Recently there was an interesting news item. The British retail chain Marks & Spencer is planning to sell curry in
The word curry is said to have evolved from kari in Tamil. In Malayalam also the same name is used. It means different types of culinary products in different parts of the world. But basically curry is a side dish or secondary dish eaten with rice. It could be made with meat, sea food, eggs or vegetables, the common factor being spices.
During the Raj, the British became enamored with curry and rice and took it to their country where it gained great popularity. Whether the sahibs got on to the curry habit from the Anglo Indians (AI) or vice versa is not clear. Without doubt, the AI cuisine is excellent.
The best AI chicken curry I tasted was in
My hostel friend Eric Perriera had insisted that I should visit his parents. His father was a civilian officer in the Defense Department at the capital. Eric’s mother gave me a lunch of chicken curry and rice. It was superb. I lost touch with this good friend of mine. Some one told me later that he had migrated to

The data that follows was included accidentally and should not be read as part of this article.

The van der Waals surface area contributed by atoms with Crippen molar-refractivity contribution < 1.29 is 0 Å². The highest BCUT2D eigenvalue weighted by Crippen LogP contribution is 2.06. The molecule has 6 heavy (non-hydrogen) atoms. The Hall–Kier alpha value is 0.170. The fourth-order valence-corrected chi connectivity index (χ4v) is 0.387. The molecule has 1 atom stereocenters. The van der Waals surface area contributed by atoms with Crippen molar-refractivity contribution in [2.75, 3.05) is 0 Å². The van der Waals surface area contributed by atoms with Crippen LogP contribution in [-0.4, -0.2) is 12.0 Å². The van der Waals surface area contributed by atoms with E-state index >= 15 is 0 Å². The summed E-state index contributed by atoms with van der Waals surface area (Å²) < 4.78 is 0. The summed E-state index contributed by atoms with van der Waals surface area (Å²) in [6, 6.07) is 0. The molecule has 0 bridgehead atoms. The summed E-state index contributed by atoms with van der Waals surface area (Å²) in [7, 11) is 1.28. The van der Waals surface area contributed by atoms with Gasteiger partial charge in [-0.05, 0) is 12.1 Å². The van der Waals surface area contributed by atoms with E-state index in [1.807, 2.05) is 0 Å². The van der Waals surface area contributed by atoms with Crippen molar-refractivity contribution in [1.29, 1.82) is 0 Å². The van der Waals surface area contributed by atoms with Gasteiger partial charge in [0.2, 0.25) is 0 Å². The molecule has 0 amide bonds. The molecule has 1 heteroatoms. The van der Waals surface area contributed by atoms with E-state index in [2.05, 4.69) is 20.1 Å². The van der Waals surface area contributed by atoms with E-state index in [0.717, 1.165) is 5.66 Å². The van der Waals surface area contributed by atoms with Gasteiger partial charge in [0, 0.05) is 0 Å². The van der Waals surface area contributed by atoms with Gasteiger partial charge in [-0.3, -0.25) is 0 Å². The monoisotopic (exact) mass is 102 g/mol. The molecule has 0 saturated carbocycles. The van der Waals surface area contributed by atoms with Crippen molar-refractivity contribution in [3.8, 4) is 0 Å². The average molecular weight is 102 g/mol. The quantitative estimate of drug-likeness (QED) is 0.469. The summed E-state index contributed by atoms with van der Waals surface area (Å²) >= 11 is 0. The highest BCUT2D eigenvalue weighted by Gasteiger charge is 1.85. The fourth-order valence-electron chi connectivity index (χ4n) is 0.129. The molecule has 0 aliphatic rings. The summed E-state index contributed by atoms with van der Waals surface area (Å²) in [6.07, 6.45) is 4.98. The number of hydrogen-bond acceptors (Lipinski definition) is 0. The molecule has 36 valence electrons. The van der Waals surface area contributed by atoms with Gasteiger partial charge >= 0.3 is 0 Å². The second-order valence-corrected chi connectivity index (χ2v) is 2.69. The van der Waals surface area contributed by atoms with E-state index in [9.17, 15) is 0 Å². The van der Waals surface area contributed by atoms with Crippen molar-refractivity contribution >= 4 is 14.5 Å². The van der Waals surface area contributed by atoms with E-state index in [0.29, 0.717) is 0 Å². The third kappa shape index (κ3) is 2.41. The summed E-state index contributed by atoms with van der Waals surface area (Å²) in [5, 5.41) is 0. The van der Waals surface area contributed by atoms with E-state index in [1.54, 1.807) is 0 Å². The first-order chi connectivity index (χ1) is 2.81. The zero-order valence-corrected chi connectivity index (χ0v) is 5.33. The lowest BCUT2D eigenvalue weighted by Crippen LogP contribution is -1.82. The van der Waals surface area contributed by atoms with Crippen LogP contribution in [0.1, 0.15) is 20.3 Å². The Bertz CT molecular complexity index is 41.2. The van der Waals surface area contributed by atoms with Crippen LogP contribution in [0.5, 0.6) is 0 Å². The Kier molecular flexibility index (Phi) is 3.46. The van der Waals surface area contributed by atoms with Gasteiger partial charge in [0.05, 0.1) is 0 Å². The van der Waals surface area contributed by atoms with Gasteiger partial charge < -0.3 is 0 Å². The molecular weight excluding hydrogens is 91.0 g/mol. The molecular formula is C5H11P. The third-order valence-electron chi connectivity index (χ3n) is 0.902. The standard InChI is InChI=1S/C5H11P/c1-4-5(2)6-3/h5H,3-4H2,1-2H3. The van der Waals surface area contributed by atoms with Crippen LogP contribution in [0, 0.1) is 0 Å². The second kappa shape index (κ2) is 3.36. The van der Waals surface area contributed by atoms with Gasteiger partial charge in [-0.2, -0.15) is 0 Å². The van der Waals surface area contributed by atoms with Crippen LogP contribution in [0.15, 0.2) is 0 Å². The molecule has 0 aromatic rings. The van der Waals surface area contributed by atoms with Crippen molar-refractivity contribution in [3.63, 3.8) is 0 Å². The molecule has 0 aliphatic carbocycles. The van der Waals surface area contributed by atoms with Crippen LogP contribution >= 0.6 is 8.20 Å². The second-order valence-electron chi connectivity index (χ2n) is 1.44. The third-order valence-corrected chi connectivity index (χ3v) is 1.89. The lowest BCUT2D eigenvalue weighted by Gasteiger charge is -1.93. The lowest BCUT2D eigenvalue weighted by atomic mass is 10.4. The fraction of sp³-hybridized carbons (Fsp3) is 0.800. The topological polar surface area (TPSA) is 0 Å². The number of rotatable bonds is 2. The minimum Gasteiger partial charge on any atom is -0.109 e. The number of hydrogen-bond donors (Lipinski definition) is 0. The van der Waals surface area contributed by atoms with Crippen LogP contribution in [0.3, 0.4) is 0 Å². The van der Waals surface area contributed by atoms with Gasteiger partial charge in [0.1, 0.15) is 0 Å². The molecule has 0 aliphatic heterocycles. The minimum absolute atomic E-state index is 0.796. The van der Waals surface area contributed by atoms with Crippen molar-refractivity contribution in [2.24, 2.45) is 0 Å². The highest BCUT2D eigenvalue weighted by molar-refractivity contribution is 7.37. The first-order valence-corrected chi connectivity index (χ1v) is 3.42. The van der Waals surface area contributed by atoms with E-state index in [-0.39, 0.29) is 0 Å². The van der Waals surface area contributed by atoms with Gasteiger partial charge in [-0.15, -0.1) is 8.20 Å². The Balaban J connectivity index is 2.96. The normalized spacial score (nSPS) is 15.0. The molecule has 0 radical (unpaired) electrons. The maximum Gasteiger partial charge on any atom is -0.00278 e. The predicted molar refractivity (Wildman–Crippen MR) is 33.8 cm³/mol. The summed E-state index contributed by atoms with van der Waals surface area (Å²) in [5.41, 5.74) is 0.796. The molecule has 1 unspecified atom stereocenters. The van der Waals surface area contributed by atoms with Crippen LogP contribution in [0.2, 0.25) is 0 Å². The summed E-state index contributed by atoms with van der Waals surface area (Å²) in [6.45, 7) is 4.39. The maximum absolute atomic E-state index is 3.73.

Mulligatawny soup, as far as I know, is an AI adaptation of the South Indian rasam (sometimes wrongly called ‘pepper water’). It is normally served hot. But when The Taj (Bombay) opened Tanjore Reastaurant in the 1970s they used to serve chilled rasam as appetizer. It used to be excellent.
To conclude, here is a Raj story I read somewhere. A sahib traveling by train was having lunch at a railway station restaurant. As he was relishing the chicken curry and rice, the train left. On realizing that the passenger was still at lunch, the upset station master rushed to him and said, ‘Not to worry sahib, take your time. I’ll call the train back.” He did.
Ah, the Raj days!
Also see: Bangalore memories